There’s been a disturbing development in the Seminole Heights neighborhood where four murders took place recently.

Relatives say several of the victims' memorials are being vandalized.

Casamir Naiboa, the father of Seminole Heights murder victim Anthony Naiboa, says in some ways it feels like his family is being victimized again. This time by the heartless vandals who, on an almost daily basis he says, deface Anthony’s roadside marker.

Casamir Naiboa says they come to visit his son's memorial and find plants and candles stolen, figurines crushed, and balloons shredded.

The Naiboa memorial itself sits just outside the home belonging to relatives of Benjamin Mitchell, another Seminole Heights murder victim.

“It’s a grieving process for anybody,” said Mitchell's cousin Cydne Steele.

Steele says she’s only seen Naiboa's memorial vandalized, but that someone actually stole a pair of headphones they'd left on her cousin's Benjamin's memorial. There’s now a new pair wrapped around the 15th Street bust stop signpost where he was killed.

“The headphones were a significant piece, because he loved music. He was into music,” said Steele. “That was all he did. He had headphones on – blasting at all times. So, it did mess us up in a way, because that was just something that made us kind of feel like that's him.”

Relatives say it's possible now that an arrest has been made, some might want to move forward and don’t care to see the markers in their neighborhood anymore.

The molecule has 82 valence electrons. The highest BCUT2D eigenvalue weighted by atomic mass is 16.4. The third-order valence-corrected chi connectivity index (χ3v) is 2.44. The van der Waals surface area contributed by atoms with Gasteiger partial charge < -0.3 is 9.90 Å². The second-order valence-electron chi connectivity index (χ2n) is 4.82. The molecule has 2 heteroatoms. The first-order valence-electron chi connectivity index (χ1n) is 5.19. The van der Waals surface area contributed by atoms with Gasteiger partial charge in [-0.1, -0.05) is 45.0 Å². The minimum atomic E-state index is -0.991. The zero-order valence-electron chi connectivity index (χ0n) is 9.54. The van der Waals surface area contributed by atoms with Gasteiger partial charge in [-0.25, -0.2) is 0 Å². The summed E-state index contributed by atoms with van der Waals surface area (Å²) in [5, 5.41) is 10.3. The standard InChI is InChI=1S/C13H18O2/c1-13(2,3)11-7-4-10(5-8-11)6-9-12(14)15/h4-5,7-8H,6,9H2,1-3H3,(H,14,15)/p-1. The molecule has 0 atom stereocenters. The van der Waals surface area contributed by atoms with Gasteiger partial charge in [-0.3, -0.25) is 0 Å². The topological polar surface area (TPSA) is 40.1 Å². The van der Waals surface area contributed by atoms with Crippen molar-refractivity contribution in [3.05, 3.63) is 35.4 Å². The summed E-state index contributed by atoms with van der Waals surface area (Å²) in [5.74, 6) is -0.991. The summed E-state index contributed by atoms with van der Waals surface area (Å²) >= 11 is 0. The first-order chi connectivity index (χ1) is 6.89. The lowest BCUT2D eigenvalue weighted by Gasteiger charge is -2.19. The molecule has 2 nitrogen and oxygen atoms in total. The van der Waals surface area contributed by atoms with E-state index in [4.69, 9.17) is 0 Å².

But neighbors say that’s not the way they feel at all. That's also not how people we spoke with feel.

“Why would anybody want to do anything like that. I just don't understand it,” asked Raymon Maldonado.

“I think that it keeps us together,” added Lasharne Conyers.

And neighbor Leila Baynes even shamed whoever is vandalizing the markers.

“Are you just that depraved that you don't care?” Baynes asked, “That you're not just hurting somebody's family, but that you are hurting us as a community.

Neighbors say they'd also like to see that mural at Osborne Avenue and Nebraska with all four victims' images preserved. There’s been no decision made yet on what will become of it.

While the vandalism is despicable and clearly hurtful, cops may only be able to do so much about the objects being left on public sidewalks.

Markers on private property and murals on people’s walls could be another matter. Regardless, police encourage anyone who witnesses such vandalism to call them.

“If we saw somebody doing anything that was inappropriate, we would certainly step in,” said Tampa Police Spokesman Steve Hegarty.

And to anyone who thinks it’s so hard to look at the memorials every day, relatives of the victims say try to imagine how they feel. And leave them alone.

“Even if you are tired of seeing it, just go by it like it doesn't exist,” said Steele. “There's no point in messing it up.”

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